The menu was extensive, and we had a field day choosing a variety of dishes to share. First to arrive was the Sashimi Moriawase Jyo (RM230), an assortment of Toro (tuna belly), Butterfish, Kampachi (yellowtail), Salmon (sake), Amaebi (prawns), Maguro (bluefin tuna), Shellfish (scallops) and Ikura (roe). This was outstanding. Of the selection, my favourite was the toro. Toro comes from the underbelly of the tuna, and its grades are distinguished based on the marbling of the fish.
I was as excited as a child who just found a candy machine when I saw three thick rectangular slices on the sashimi platter. I popped one in my mouth and closed my eyes to savour the moment. At first bite, the texture was firm. Then, it became moist and meltingly tender, and the taste of the toro came through ? meaty, buttery rich and ethereal. There was nothing quite like it ? the experience resonated long after the toro had slipped gently down my throat.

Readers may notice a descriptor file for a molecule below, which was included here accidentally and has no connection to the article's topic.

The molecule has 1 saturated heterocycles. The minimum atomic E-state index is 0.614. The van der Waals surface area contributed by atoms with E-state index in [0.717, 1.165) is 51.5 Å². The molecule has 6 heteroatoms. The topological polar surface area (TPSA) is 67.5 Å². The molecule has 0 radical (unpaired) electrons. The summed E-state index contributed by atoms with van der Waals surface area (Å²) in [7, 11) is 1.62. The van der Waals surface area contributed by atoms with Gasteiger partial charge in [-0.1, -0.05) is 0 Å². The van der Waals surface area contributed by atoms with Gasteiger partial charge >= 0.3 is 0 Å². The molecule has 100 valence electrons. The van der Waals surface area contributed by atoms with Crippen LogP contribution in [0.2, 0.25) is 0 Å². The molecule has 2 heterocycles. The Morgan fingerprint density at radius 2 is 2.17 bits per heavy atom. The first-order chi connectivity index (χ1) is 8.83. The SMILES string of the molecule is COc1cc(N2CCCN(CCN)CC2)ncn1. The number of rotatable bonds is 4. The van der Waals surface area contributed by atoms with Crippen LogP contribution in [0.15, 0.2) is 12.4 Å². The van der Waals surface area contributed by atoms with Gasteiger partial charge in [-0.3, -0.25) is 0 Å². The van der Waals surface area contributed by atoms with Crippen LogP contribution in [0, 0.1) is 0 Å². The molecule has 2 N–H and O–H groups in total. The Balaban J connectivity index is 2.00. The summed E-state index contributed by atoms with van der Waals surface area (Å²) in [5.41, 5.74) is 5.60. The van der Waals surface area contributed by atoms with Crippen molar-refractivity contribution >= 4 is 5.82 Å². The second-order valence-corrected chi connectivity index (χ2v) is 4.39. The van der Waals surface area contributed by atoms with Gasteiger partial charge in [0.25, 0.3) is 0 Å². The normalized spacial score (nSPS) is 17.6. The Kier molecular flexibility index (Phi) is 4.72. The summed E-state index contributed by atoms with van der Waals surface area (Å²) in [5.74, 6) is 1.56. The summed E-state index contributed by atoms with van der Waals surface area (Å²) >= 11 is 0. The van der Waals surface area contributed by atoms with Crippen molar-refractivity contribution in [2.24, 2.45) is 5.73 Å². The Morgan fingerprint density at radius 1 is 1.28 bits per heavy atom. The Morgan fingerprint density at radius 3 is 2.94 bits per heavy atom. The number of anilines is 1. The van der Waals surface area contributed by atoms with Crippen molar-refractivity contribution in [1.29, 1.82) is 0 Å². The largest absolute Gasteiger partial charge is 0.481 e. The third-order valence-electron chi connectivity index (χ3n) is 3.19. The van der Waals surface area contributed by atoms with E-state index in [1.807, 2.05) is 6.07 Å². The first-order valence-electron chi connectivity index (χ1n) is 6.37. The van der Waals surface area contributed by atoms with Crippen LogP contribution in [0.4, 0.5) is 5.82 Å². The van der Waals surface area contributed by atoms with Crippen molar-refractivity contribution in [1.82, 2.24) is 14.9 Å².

The yellowtail was delicious, as were the scallops (almost the size of a 50 cent coin) which came in a hollowed lemon bowl and topped with bright orange roe. The pairing of the scallops, roe and lemon zest created a combination of interesting textures and flavours (scallop, fish roe and lemon). I rather enjoyed the prawn sashimi, which didn?t taste raw at all. Instead, these giant prawns were crunchy, sweet (literally) and meaty. For a moment, I thought I was eating scallops, until I felt the tail of the prawn nudging the roof of my mouth. The salmon, tuna and butterfish were all very fresh. Unlike the tuna which had a firm and lean texture, the butterfish was light, creamy and slightly watery. The salmon was supple and melt-in-the-mouth tender.